The online classroom is gaining ground and popularity. The challenge for teachers at any level is figuring out how to foster a class discussion when all eyes are on a screen, at different times, rather than directly in front of you all at once. A successful class discussion can be difficult when you are in the same room as your students, but engaging students in another room, building or state requires another level of effort. What are some teaching tips you can employ?

Common problems in the online classroom

When it comes to online classrooms, most cater to adult learners who are working Monday through Friday and doing their coursework in the evenings or on the weekend. As a result, a common problem for these students when it comes to class discussion requirements revolves around due dates. Teaching tips for fostering online classroom discussions include creating due dates. The problem arises, for many adult learners, when that deadline falls during the week. Giving students the weekend to complete an assignment can eliminate that problem.

What if the issue is simply that students aren’t delving deeply enough into the class discussion topic, posting brief or shallow answers? This might be the most difficult situation to tackle. One way to handle it is by establishing clear expectations from the start. If you find that even with guidelines students are still superficial in their responses, don’t be afraid to call them out to prompt more thoughtful answers.

Engaging students that are reticent

Another common problem when it comes to class discussion is students who are hesitant to engage at all. The Monitor, a publication of the American Psychological Association, looked to psychology professors for tips on engaging students in online classrooms.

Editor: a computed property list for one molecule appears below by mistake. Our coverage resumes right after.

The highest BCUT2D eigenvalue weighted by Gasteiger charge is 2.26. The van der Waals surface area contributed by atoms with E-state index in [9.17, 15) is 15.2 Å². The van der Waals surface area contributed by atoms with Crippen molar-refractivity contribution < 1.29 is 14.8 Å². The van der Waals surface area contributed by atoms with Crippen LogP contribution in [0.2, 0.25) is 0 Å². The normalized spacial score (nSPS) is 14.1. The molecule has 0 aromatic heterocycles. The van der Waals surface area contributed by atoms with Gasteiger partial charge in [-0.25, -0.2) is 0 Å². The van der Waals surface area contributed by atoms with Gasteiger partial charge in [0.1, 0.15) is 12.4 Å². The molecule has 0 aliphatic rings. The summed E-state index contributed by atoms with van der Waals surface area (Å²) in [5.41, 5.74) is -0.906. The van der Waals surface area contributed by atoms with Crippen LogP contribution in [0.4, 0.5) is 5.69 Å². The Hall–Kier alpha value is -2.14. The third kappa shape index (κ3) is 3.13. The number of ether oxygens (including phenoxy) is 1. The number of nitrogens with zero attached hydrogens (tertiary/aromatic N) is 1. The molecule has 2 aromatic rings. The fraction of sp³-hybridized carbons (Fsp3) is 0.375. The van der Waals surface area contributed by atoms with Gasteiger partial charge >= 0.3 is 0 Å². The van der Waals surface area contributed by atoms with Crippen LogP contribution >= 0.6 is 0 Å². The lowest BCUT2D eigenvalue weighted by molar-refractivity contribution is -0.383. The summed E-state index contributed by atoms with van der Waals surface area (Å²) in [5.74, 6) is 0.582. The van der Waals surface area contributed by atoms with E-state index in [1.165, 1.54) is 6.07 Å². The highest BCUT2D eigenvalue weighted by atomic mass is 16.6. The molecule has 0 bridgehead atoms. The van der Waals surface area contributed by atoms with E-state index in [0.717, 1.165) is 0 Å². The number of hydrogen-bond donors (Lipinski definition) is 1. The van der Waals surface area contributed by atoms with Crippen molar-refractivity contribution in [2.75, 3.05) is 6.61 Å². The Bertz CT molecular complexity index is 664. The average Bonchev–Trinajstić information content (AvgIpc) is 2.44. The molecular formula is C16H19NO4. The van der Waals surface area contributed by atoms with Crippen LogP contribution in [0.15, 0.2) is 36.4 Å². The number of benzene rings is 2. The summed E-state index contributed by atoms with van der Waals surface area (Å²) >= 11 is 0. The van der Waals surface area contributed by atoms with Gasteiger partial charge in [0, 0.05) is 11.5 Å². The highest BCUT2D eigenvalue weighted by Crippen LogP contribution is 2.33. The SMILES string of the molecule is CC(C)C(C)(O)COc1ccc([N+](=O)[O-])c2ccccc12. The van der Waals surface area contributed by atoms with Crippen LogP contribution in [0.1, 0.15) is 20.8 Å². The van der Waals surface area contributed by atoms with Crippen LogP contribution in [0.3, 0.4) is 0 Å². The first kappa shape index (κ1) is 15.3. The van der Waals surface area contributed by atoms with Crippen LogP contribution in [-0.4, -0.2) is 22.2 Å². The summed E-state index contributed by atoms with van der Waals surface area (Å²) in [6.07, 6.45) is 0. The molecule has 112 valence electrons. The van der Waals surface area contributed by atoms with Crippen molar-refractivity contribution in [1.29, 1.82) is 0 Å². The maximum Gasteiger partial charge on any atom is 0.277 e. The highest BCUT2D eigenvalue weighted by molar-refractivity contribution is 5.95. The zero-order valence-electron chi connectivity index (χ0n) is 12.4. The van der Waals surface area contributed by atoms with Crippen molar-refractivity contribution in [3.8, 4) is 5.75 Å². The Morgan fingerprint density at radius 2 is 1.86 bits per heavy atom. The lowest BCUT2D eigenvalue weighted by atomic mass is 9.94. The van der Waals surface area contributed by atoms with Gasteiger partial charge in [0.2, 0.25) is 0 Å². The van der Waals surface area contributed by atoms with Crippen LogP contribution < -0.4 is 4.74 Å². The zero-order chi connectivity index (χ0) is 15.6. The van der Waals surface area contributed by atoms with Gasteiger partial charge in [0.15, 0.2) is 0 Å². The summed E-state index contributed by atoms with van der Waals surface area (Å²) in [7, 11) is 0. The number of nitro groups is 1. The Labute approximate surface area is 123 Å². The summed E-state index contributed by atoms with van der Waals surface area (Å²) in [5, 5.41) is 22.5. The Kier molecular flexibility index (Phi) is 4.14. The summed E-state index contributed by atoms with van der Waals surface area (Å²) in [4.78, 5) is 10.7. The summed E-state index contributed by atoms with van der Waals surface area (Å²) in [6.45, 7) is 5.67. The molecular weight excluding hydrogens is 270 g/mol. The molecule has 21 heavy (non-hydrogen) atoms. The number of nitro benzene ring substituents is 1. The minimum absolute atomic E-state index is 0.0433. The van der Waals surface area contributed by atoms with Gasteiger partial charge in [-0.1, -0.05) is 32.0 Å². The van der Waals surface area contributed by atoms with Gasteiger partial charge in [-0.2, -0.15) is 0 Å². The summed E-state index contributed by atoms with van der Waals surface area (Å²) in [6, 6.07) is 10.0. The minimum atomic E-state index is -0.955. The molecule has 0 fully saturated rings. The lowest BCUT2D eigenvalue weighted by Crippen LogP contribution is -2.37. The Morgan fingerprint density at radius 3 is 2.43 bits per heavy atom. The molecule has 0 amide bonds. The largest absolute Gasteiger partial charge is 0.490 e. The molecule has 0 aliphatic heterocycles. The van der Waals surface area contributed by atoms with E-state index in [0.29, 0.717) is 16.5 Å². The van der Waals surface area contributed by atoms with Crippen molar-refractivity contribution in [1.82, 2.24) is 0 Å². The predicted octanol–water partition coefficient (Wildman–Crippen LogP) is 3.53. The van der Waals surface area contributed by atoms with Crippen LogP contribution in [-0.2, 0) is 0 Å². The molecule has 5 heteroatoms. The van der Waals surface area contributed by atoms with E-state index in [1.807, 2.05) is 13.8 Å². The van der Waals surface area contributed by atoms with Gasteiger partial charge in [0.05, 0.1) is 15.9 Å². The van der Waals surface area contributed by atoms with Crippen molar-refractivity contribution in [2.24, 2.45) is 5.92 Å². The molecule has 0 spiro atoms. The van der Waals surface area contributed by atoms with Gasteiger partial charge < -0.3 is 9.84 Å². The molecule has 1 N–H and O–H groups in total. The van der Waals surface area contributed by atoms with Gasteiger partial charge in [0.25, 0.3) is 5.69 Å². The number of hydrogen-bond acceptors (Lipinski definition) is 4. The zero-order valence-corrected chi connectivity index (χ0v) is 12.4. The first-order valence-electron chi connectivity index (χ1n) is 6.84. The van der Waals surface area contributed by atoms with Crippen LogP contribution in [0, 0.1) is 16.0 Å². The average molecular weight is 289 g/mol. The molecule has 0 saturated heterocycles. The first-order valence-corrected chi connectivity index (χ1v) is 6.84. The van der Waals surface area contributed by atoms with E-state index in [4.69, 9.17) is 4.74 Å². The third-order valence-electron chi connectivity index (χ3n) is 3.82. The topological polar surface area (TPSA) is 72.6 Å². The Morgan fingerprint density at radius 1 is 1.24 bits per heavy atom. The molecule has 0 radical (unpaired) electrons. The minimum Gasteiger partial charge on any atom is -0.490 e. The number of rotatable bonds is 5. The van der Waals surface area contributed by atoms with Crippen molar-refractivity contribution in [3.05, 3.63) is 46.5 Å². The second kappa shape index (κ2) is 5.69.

A class discussion where you don’t see each other can be void of personal experience and connection. At the start of any online class, it can be helpful if the students have the opportunity to introduce themselves, hopefully uncovering some common interests, and encouraging better relationships. If additional effort is required to foster discussions, consider assigning students different roles in the conversation. Have someone serve as moderator; someone else can focus on the pro side of the topic, while someone else can play devil’s advocate and point out potential issues or problems.

Questia is a great tool for teaching tips, articles and other information on the online classroom for any age group. For instance, an article in the May 2013 issue of District Administration by Alison DeNisco suggested that one way to help teachers understand the challenges with online learning is to have the experience of taking a class online themselves.

What are the most effective teaching tips you’ve discovered for engaging students in the online classroom? Let us know in the comments.